As I read David's posting, he is saying that political progressives should renounce the very idea of an "Article V Convention" for a variety of reasons, some of them very good.  When Larry Lessig and I co-taught a seminar at Harvard about four years ago on what such a convention might look like, I concluded that the Framers purposely constructed in Article V the equivalent of a Pandora's box, precisely because Article V gives not a clue as to how such a convention would actually proceed.  E.g., who exactly selects the delegates; how many would there be; what voting rules would be adopted; what, if any limits, are there with regard to the issues that a convention might consider.  (David, like most opponents, offers a parade of horribles by which a convention would in essence repeal the First Amendment.  Both Larry and I are considerably more sanguine, because the very supermajoritarian of the ratification process assures, as a practical matter, that few if any truly radical measures, including repeal of the Bill of Rights, would actually be ratified.  But the fear of a "runaway convention" has a great deal of purchase on people who should really know better, unless they are even more despondent about their fellow citizens than I am and believe that Donald Trump has the support not only of less than 2/5 of the American public, but in fact truly represents the overwhelming number of contemporary Americans.  There is literally no reason to believe this.)  A basic problem of the contemporary Left is that it has fundamentally lost any faith in what used to be called "the people."  Thus the attraction to technocrats (as Obama turned out to be in spite of a quite different campaign in 2008, which led me to support him over Hillary Clinton).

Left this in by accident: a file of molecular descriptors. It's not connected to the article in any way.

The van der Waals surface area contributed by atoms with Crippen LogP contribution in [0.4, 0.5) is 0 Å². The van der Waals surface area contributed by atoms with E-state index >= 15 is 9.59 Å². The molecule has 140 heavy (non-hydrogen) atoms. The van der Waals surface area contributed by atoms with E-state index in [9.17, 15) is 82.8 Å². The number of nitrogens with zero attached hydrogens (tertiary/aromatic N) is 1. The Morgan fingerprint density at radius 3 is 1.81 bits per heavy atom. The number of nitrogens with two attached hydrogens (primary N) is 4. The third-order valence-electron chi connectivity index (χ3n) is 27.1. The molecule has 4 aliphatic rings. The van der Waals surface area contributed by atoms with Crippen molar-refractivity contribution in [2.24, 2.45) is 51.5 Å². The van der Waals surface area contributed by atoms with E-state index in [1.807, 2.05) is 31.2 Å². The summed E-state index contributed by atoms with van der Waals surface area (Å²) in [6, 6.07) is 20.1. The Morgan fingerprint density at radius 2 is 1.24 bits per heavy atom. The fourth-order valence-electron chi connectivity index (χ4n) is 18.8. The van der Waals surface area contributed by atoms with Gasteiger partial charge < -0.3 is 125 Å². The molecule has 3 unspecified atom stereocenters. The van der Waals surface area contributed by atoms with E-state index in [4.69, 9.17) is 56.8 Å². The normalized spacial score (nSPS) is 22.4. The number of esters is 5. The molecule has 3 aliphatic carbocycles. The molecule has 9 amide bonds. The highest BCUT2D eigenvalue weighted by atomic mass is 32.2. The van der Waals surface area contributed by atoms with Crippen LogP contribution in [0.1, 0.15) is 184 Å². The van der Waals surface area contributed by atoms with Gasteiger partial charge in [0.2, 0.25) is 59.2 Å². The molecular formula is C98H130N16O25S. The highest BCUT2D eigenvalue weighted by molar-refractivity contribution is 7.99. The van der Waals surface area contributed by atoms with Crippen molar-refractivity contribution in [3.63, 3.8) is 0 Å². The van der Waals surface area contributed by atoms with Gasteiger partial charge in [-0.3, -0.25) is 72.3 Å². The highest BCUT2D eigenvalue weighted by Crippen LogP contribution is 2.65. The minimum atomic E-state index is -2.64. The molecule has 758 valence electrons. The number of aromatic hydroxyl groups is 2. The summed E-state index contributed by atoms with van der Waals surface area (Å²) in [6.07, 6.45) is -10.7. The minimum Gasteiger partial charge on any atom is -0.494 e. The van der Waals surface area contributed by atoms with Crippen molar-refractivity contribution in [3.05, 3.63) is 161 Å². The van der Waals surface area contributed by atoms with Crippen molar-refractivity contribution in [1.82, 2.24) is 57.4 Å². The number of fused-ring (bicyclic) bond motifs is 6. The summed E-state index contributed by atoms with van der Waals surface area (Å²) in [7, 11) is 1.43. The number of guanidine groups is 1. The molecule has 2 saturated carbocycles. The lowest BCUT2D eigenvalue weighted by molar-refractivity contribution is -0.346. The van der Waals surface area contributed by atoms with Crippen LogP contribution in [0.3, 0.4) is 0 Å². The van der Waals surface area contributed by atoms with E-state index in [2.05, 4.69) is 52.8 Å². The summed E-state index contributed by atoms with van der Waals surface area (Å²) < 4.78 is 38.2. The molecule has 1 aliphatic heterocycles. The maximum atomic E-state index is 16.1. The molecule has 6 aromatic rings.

David's advice is to win elections and create a critical mass in favor of what might be called "ordinary amendment," i.e. proposed by 2/3 of each house of Congress.  (He also makes the altogether correct point that Citizens United could be revised with the replacement of one of the Republican conservatives by a moderate Democrat.)  But if one believes, as I do, that the House is fatally affected by the fact that everyone is elected in single-member districts (with, most of the time, a first-past-the-post electoral process), then, as a matter of brute fact, that can be changed only by a constitutional convention for the simple reason that it is literally inconceivable that members of the House, who benefit from the status quo, would vote to repeal the 1842 Act requiring single-member districts.  (The paradox, of course, is that as a matter of legal fact, a constitutional amendment is not in the least required; it is simply that Congress will never agree to pass the required legislation.)  If, as I personally wish were the case, we were like many American states (and foreign countries, in including some possibility for direct democracy via initiative and referendum, then there would in fact be a good alternative.  But, as Madison proudly proclaimed in Federalist 63, the Constitution was designed to put "the people" into a permanent coma, capable of acting only through "representatives."